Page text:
Teen’s simple solution to help visually impaired travellers

A new wristband device, which can help visually and hearing impaired people navigate the UK bus network, has undergone trials in Nottingham this week. The “ViBus” was designed by Daria Buszta, an 18-year-old student at Bilborough College and involves Bluetooth-enabled wristbands, which vibrate when a passenger approaches their stop. If the trial, hosted by Nottingham-based Yourbus, is deemed successful the device could go on to improve the lives of millions of disabled people in the UK.

At present Royal National Institute of Blind People (RNIB) statistics show that almost two million people in the UK are living with sight loss. It is predicated that by 2050, the number of people with sight loss in the UK will double to nearly four million. Findings from the RNIB’s recent ‘My Voice’ survey confirmed that barriers to travel and transport remain a major issue for blind and partially sighted people. The results revealed that 40 per cent of blind and partially sighted people were not able to make all the journeys that they wanted or needed to.

Daria came up with the ViBus idea during the All-Aboard competition run by the Transport Systems Catapult on behalf of the Department for Transport. The competition invited students aged 14-18 from all over the UK to come up with innovative solutions to make buses more accessible for people with visual or hearing impairments. The ViBus design won after impressing an expert panel of judges, headed by the UK Transport Minister. The prototype has been developed by Southampton based Mobile Onboard.

Transport Systems Catapult All-Aboard Principal Technologist, Jamie Chan-Pensley commented:

“It’s been an amazing journey from Daria presenting her idea at the All Aboard competition last year to this live trial of the device. The project is proof that even simple technological innovations can really change people’s lives for the better and we are grateful for the support of all the businesses and organisations who have contributed to get us this far. We’ve received some great feedback from the trial and we hope we can take the project to the next level, where we can supply these devices to the members of the public who need them.”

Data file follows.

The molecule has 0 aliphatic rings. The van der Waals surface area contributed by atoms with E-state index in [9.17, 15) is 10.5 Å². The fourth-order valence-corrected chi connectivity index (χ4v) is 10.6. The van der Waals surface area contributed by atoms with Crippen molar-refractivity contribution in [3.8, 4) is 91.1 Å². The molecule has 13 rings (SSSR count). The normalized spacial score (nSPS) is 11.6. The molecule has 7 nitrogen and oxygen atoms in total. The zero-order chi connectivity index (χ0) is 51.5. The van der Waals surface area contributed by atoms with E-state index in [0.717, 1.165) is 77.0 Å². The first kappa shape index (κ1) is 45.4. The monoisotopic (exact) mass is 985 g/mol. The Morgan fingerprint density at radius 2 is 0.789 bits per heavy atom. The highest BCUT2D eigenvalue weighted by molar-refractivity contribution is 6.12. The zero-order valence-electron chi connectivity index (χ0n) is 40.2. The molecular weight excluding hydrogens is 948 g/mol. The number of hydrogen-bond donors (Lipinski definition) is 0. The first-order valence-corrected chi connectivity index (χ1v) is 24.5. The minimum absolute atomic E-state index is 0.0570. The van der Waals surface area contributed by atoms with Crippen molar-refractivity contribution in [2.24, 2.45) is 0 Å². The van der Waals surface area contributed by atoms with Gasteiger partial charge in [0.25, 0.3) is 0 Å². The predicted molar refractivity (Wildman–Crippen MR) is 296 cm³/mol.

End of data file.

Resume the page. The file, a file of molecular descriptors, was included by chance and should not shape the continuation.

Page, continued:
The project has attracted the interest of major charities like Guide Dogs and the RNIB who have provided support for the trial.

Steve Tyler, Head of Solutions Strategy and Planning at RNIB, said

“Bus travel is a lifeline for many people with sight loss who rely on buses to take them to work, the shops or just to get out and about with friends. However, we know that barriers to travel and transport remain a major issue for blind and partially sighted people. 

“Technology has an important role to play, along with good customer service from bus companies and drivers, and it’s great to see accessibility being built in from the start through exciting new ideas like these wristbands.”

James White, Senior Campaign Manager at the charity Guide Dogs said:

“Buses are vital for people living with sight loss. Yet our research suggests that as many as two thirds of people with sight loss have missed their bus stop at some point. It is crucial that people can use buses with confidence, have information about where they are on their bus journey and when their next stop is coming up. Without this, many are put off using this important form of public transport, robbing them of their independence and leaving them unable to do everyday things that many other people take for granted.”

All-Aboard competition winner, Daria Buszta from West Bridgford in Nottingham, said:

“Seeing the wristband in action felt surreal. Thinking that it was once just an idea in my head and now it was actually working and has got to this stage made me very happy. I really hope that it will help people and it was nice to see that all the hard work that has been put into by so many people is paying off. I wore one of the wristbands and tried it out and when it buzzed it actually gave me a buzz inside. It was great to see it working and I felt relieved as, although it’s quite a simple idea, there are a lot of factors involved.”

Simon White
Email:
simon.white@ts.catapult.org.uk
Tel:  +44 (0)1908 359999 ext 1139

 

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